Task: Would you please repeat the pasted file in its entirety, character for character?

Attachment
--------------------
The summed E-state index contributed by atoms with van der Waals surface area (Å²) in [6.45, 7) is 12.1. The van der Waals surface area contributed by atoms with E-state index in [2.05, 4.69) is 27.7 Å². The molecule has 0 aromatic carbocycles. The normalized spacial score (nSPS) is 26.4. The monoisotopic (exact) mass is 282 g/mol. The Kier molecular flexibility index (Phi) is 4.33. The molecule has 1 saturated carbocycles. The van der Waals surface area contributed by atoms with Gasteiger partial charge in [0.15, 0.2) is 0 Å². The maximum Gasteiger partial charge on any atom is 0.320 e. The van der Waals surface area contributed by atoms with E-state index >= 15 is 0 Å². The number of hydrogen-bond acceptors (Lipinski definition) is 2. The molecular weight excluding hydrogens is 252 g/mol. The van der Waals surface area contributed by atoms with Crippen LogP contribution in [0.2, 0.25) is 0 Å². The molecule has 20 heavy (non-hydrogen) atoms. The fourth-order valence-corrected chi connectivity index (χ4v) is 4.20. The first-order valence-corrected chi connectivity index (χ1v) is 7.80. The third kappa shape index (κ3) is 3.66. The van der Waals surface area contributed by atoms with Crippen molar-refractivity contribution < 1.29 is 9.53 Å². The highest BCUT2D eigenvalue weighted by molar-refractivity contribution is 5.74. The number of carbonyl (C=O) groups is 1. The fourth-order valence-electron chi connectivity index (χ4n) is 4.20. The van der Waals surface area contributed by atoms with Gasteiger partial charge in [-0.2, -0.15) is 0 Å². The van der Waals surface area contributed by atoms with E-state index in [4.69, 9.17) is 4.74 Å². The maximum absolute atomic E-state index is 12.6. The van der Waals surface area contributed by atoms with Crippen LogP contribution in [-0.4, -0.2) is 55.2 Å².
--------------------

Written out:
The summed E-state index contributed by atoms with van der Waals surface area (Å²) in [6.45, 7) is 12.1. The van der Waals surface area contributed by atoms with E-state index in [2.05, 4.69) is 27.7 Å². The molecule has 0 aromatic carbocycles. The normalized spacial score (nSPS) is 26.4. The monoisotopic (exact) mass is 282 g/mol. The Kier molecular flexibility index (Phi) is 4.33. The molecule has 1 saturated carbocycles. The van der Waals surface area contributed by atoms with Gasteiger partial charge in [0.15, 0.2) is 0 Å². The maximum Gasteiger partial charge on any atom is 0.320 e. The van der Waals surface area contributed by atoms with E-state index >= 15 is 0 Å². The number of hydrogen-bond acceptors (Lipinski definition) is 2. The molecular weight excluding hydrogens is 252 g/mol. The van der Waals surface area contributed by atoms with Crippen LogP contribution in [0.2, 0.25) is 0 Å². The molecule has 20 heavy (non-hydrogen) atoms. The fourth-order valence-corrected chi connectivity index (χ4v) is 4.20. The first-order valence-corrected chi connectivity index (χ1v) is 7.80. The third kappa shape index (κ3) is 3.66. The van der Waals surface area contributed by atoms with Crippen molar-refractivity contribution < 1.29 is 9.53 Å². The highest BCUT2D eigenvalue weighted by molar-refractivity contribution is 5.74. The number of carbonyl (C=O) groups is 1. The fourth-order valence-electron chi connectivity index (χ4n) is 4.20. The van der Waals surface area contributed by atoms with Gasteiger partial charge in [-0.2, -0.15) is 0 Å². The van der Waals surface area contributed by atoms with E-state index in [4.69, 9.17) is 4.74 Å². The maximum absolute atomic E-state index is 12.6. The van der Waals surface area contributed by atoms with Crippen LogP contribution in [-0.4, -0.2) is 55.2 Å².